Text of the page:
How long has it been since we got a truly controversial movie lodge itself into The Discourse? It’s been a while. For my money, the last true controversial movie was Joker, a film that had media stations telling people not to see it for fear of the film inspiring mass shooters. Which of course, it didn’t. Now we have Blonde, a fictional movie of Marilyn Monroe’s life, based off of the fictional book written by Joyce Carol Oates, with a few controversies surrounding the film. First and foremost was the supposed level of graphic assault levied towards Monroe in the film. And if you’ve taken a look at the book, that concern was fairly justified, since the book has some incredibly heinous scenes in it, both physical and sexual abuse to an absurd degree. Secondly was the disastrous press tour in which the director Andrew Dominik made multiple comments about the film and Monroe herself, making himself out to be a misogynistic buffoon just days before the film was released to general audiences. These two factors fused into the journalistic equivalent of a great rotting whale carcass in the middle of the ocean, whipping the surrounding Posters and Take-Havers into a feeding frenzy. Blonde’s Letterboxd score fell faster than a bowling ball dropped from the top of the Burj Khalifa, and currently sits at an aggregate score of 2.2; a score lower than Crash (2004), a film that, in my view, is infinitely worse than Blonde.
The question then becomes, does Blonde deserve all the hate?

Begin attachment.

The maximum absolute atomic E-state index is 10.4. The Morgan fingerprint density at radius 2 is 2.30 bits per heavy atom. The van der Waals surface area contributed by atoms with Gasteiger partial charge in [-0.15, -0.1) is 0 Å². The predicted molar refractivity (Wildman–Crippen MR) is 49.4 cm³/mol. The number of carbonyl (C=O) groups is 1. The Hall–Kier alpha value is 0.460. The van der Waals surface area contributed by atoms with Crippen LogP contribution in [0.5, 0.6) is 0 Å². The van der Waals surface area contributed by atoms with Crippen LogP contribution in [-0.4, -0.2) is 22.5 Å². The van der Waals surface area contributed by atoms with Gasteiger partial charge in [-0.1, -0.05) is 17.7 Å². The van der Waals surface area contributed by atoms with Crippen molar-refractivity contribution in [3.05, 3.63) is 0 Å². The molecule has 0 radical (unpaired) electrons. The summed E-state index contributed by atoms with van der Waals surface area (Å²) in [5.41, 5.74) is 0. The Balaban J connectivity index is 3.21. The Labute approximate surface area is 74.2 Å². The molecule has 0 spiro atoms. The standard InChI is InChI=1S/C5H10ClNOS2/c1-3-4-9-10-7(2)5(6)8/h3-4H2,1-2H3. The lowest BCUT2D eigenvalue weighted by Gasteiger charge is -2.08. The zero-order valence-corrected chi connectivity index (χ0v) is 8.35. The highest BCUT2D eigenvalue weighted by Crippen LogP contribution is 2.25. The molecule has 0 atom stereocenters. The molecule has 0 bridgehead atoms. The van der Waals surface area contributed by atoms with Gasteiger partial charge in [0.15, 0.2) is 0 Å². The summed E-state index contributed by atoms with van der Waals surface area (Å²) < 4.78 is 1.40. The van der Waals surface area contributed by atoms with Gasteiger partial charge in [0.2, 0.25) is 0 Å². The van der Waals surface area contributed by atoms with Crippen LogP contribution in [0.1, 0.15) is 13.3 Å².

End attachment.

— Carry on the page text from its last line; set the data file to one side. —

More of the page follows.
In regards to the level of graphic assault towards Monroe, I am thankful that the film does not adapt the more messed up scenes from the book. There is still plenty of physical and sexual assault in the film, and if you are sensitive towards that content I would advise not watching this film. If you can stomach films like Fire Walk With Me, you can stomach Blonde, especially since most of the assault scenes are cut around, or very brief (with one VERY notable exception in the last thirty minutes of the movie).
Dominik himself is a director that seems to be utterly fascinated with America. Over his past couple of movies, Dominik has asserted that America is a place whose infatuation with myths and lies obscures the bleak and selfish motives and back-alley-deals that rot away at the core of the country. With Blonde, it is extremely apparent that Dominik is once again aiming his spyglass at America, this time focusing in on the utter pain and horror that comes along with having the public’s feasting eyes trained upon you. The Monroe of this story is one whose entire life is spent in this waking nightmare of a world, constantly belittled and abused by those around her, including and especially by those she loves. Respite is nowhere to be found.